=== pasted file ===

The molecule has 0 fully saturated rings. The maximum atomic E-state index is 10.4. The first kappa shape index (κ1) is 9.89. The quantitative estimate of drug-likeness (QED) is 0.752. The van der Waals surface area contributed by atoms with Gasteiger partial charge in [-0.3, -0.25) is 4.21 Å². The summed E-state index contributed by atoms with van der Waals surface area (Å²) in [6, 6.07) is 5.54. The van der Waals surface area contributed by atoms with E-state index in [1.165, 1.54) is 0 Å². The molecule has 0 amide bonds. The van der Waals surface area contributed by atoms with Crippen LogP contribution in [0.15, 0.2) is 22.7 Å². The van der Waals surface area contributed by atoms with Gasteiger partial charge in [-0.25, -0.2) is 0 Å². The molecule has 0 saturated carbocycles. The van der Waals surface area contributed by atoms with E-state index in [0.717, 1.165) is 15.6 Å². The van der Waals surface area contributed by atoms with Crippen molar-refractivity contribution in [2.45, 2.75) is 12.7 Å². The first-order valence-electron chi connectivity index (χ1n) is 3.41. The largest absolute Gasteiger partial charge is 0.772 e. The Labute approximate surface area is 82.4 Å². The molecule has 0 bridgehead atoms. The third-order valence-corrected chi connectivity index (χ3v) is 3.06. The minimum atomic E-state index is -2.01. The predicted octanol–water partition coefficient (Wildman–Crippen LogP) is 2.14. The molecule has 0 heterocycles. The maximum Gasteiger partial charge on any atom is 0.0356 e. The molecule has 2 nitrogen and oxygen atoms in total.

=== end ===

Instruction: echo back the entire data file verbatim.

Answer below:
The molecule has 0 fully saturated rings. The maximum atomic E-state index is 10.4. The first kappa shape index (κ1) is 9.89. The quantitative estimate of drug-likeness (QED) is 0.752. The van der Waals surface area contributed by atoms with Gasteiger partial charge in [-0.3, -0.25) is 4.21 Å². The summed E-state index contributed by atoms with van der Waals surface area (Å²) in [6, 6.07) is 5.54. The van der Waals surface area contributed by atoms with E-state index in [1.165, 1.54) is 0 Å². The molecule has 0 amide bonds. The van der Waals surface area contributed by atoms with Crippen LogP contribution in [0.15, 0.2) is 22.7 Å². The van der Waals surface area contributed by atoms with Gasteiger partial charge in [-0.25, -0.2) is 0 Å². The molecule has 0 saturated carbocycles. The van der Waals surface area contributed by atoms with E-state index in [0.717, 1.165) is 15.6 Å². The van der Waals surface area contributed by atoms with Crippen molar-refractivity contribution in [2.45, 2.75) is 12.7 Å². The first-order valence-electron chi connectivity index (χ1n) is 3.41. The largest absolute Gasteiger partial charge is 0.772 e. The Labute approximate surface area is 82.4 Å². The molecule has 0 bridgehead atoms. The third-order valence-corrected chi connectivity index (χ3v) is 3.06. The minimum atomic E-state index is -2.01. The predicted octanol–water partition coefficient (Wildman–Crippen LogP) is 2.14. The molecule has 0 heterocycles. The maximum Gasteiger partial charge on any atom is 0.0356 e. The molecule has 2 nitrogen and oxygen atoms in total.